August 2015 Newsletter
Sage Summit 2015 – the Big Easy
“What happens in Vegas may stay in Vegas, but what happens in New Orleans, goes home with you.”
-“Laurell K. Hamilton.” BrainyQuote.com. Xplore Inc, 2015. 4 August 2015. http://www.brainyquote.com/quotes/quotes/l/laurellkh446068.html
What we’re talking about in August:
- Want the skinny on Sage Summit 2015? Links and opinions below.
- AGC Group reports construction spending up 12 Y-O-Y
- What is CRM, anyways?
- Sage Estimating special
- Tips and Tricks for Sage 100 CON, Sage 300 CRE and Sage Estimating
Sage Re-imagines Itself and Us
“Shut Up and Dance with Me” – Summit 2015 Review
(Links to recorded videos provided where available.)
Wow! What an experience Sage Summit 2015 turned out to be. Held in beautiful (and it’s a “wet heat”) New Orleans, LA (NOLA) Sage North America continues to “reimagine” the conference from older formats (product training and Death by PowerPoint) into the largest Small and Medium Businesses (SMB) conference in North America. While my commentary leans towards more to the opinion side than the editorial, here are some bona fide journalistic recaps for your perusal:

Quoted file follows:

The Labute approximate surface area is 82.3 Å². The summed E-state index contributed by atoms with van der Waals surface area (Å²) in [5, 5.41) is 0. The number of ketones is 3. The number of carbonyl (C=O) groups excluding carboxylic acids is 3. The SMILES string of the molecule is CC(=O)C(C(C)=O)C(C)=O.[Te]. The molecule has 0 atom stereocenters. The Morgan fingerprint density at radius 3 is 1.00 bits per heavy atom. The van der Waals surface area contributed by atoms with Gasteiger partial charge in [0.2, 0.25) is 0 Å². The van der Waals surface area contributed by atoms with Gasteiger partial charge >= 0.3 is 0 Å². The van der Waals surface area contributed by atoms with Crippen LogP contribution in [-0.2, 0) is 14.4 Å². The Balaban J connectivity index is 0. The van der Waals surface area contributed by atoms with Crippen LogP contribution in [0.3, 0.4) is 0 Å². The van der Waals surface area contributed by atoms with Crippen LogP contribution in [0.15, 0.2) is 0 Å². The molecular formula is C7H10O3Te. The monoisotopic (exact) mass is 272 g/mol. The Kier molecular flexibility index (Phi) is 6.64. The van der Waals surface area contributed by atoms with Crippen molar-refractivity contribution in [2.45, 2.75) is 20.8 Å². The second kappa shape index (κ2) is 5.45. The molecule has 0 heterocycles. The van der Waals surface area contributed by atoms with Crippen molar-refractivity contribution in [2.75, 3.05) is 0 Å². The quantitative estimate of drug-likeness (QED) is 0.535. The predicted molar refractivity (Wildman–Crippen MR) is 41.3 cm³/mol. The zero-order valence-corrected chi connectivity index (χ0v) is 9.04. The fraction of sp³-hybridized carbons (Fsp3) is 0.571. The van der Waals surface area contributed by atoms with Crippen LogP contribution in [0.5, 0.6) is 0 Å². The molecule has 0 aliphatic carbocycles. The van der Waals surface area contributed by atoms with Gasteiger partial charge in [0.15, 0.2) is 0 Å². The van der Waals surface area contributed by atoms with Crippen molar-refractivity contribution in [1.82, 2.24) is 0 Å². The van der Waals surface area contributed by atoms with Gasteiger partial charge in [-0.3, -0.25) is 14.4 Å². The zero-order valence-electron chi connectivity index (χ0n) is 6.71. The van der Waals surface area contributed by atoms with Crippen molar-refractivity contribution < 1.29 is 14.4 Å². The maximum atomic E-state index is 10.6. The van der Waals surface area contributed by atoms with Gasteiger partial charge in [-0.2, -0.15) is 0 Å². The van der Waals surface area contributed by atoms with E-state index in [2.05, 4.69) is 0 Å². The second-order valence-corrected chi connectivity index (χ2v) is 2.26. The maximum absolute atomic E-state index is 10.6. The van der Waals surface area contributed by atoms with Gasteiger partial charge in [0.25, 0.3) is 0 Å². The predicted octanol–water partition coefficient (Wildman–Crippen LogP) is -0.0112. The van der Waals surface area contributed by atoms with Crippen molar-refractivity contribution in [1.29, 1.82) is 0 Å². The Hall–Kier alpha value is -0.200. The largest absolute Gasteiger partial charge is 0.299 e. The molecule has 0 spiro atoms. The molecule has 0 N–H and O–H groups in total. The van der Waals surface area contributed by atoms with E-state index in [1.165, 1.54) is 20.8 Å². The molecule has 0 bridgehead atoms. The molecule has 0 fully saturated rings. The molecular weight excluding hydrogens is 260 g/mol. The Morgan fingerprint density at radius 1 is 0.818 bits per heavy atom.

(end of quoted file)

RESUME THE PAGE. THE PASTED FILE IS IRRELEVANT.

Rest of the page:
From AccountingToday: The Tech Take: Sage Summit’s Full Buffet
From ComputerWorld: Sage masters its marketing message, but is there substance there?
Partner Success Day
Monday, July 27th launched Partner Success Day. Stephen Kelly, the new Sage CEO, started off charmingly British (imagine David Bowie in a business suit and an expensive haircut) —by thanking the Sage Business Partners (that’s us) and promising more collaboration and communication in the future. This is a refreshing change of attitude from Corporate Sage, where previously BPs seem to be generally patronized and treated as a necessary link to reach users.